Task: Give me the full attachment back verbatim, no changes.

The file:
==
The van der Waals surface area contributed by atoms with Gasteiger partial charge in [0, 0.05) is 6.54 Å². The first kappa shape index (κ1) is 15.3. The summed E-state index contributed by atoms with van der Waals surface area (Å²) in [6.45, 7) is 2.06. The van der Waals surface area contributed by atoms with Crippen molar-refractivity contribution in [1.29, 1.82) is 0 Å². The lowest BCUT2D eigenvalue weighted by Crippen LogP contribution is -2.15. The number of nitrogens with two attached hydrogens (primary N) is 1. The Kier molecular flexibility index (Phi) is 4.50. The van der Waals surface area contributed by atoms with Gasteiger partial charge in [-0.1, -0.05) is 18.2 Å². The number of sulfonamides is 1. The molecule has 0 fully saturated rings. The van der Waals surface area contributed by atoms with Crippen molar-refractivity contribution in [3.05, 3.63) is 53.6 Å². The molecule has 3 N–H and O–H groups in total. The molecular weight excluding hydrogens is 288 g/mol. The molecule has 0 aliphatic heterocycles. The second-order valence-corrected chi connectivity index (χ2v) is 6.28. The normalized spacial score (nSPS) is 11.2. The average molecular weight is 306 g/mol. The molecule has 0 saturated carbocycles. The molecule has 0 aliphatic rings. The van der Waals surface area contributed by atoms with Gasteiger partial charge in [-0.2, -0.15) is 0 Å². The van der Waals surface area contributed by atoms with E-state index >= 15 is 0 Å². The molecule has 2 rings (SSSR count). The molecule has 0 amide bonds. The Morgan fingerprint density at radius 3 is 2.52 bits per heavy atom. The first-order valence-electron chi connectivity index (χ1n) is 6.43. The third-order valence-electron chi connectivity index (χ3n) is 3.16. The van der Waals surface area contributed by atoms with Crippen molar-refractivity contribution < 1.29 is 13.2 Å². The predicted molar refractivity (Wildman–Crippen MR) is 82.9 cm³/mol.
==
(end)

The van der Waals surface area contributed by atoms with Gasteiger partial charge in [0, 0.05) is 6.54 Å². The first kappa shape index (κ1) is 15.3. The summed E-state index contributed by atoms with van der Waals surface area (Å²) in [6.45, 7) is 2.06. The van der Waals surface area contributed by atoms with Crippen molar-refractivity contribution in [1.29, 1.82) is 0 Å². The lowest BCUT2D eigenvalue weighted by Crippen LogP contribution is -2.15. The number of nitrogens with two attached hydrogens (primary N) is 1. The Kier molecular flexibility index (Phi) is 4.50. The van der Waals surface area contributed by atoms with Gasteiger partial charge in [-0.1, -0.05) is 18.2 Å². The number of sulfonamides is 1. The molecule has 0 fully saturated rings. The van der Waals surface area contributed by atoms with Crippen molar-refractivity contribution in [3.05, 3.63) is 53.6 Å². The molecule has 3 N–H and O–H groups in total. The molecular weight excluding hydrogens is 288 g/mol. The molecule has 0 aliphatic heterocycles. The second-order valence-corrected chi connectivity index (χ2v) is 6.28. The normalized spacial score (nSPS) is 11.2. The average molecular weight is 306 g/mol. The molecule has 0 saturated carbocycles. The molecule has 0 aliphatic rings. The van der Waals surface area contributed by atoms with Gasteiger partial charge in [-0.2, -0.15) is 0 Å². The van der Waals surface area contributed by atoms with E-state index >= 15 is 0 Å². The molecule has 2 rings (SSSR count). The molecule has 0 amide bonds. The Morgan fingerprint density at radius 3 is 2.52 bits per heavy atom. The first-order valence-electron chi connectivity index (χ1n) is 6.43. The third-order valence-electron chi connectivity index (χ3n) is 3.16. The van der Waals surface area contributed by atoms with Crippen molar-refractivity contribution < 1.29 is 13.2 Å². The predicted molar refractivity (Wildman–Crippen MR) is 82.9 cm³/mol.